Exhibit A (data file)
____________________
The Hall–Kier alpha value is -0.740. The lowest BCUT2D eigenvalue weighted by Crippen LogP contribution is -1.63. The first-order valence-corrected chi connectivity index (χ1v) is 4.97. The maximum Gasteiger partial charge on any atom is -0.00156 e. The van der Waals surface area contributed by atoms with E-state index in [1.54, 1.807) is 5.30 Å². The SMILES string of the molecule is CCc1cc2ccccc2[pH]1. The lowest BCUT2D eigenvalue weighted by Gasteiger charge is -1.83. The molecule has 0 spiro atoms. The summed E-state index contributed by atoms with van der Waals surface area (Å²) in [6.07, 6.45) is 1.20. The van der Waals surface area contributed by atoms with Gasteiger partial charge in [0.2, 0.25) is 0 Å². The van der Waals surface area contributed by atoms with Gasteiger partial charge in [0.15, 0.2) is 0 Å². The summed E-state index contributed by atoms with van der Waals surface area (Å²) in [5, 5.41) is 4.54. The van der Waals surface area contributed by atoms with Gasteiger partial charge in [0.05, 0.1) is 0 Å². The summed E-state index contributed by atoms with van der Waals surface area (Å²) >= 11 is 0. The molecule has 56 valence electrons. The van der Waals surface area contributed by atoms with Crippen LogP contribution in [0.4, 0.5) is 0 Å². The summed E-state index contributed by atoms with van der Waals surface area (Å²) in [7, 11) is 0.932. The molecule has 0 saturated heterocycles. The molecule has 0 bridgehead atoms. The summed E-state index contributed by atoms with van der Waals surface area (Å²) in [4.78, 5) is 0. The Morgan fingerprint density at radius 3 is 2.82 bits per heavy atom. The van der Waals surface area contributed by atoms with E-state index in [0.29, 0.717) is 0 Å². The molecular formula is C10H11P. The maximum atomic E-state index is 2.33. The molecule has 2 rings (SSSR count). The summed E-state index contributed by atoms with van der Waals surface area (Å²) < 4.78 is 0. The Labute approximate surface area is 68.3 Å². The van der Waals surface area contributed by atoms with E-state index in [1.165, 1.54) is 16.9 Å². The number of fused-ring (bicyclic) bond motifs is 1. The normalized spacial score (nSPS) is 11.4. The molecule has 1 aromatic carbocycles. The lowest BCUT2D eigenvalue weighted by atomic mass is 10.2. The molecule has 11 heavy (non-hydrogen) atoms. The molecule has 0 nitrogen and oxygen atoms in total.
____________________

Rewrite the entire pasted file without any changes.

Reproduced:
The Hall–Kier alpha value is -0.740. The lowest BCUT2D eigenvalue weighted by Crippen LogP contribution is -1.63. The first-order valence-corrected chi connectivity index (χ1v) is 4.97. The maximum Gasteiger partial charge on any atom is -0.00156 e. The van der Waals surface area contributed by atoms with E-state index in [1.54, 1.807) is 5.30 Å². The SMILES string of the molecule is CCc1cc2ccccc2[pH]1. The lowest BCUT2D eigenvalue weighted by Gasteiger charge is -1.83. The molecule has 0 spiro atoms. The summed E-state index contributed by atoms with van der Waals surface area (Å²) in [6.07, 6.45) is 1.20. The van der Waals surface area contributed by atoms with Gasteiger partial charge in [0.2, 0.25) is 0 Å². The van der Waals surface area contributed by atoms with Gasteiger partial charge in [0.15, 0.2) is 0 Å². The summed E-state index contributed by atoms with van der Waals surface area (Å²) in [5, 5.41) is 4.54. The van der Waals surface area contributed by atoms with Gasteiger partial charge in [0.05, 0.1) is 0 Å². The summed E-state index contributed by atoms with van der Waals surface area (Å²) >= 11 is 0. The molecule has 56 valence electrons. The van der Waals surface area contributed by atoms with Crippen LogP contribution in [0.4, 0.5) is 0 Å². The summed E-state index contributed by atoms with van der Waals surface area (Å²) in [7, 11) is 0.932. The molecule has 0 saturated heterocycles. The molecule has 0 bridgehead atoms. The summed E-state index contributed by atoms with van der Waals surface area (Å²) in [4.78, 5) is 0. The Morgan fingerprint density at radius 3 is 2.82 bits per heavy atom. The van der Waals surface area contributed by atoms with E-state index in [0.29, 0.717) is 0 Å². The molecular formula is C10H11P. The maximum atomic E-state index is 2.33. The molecule has 2 rings (SSSR count). The summed E-state index contributed by atoms with van der Waals surface area (Å²) < 4.78 is 0. The Labute approximate surface area is 68.3 Å². The van der Waals surface area contributed by atoms with E-state index in [1.165, 1.54) is 16.9 Å². The number of fused-ring (bicyclic) bond motifs is 1. The normalized spacial score (nSPS) is 11.4. The molecule has 1 aromatic carbocycles. The lowest BCUT2D eigenvalue weighted by atomic mass is 10.2. The molecule has 11 heavy (non-hydrogen) atoms. The molecule has 0 nitrogen and oxygen atoms in total.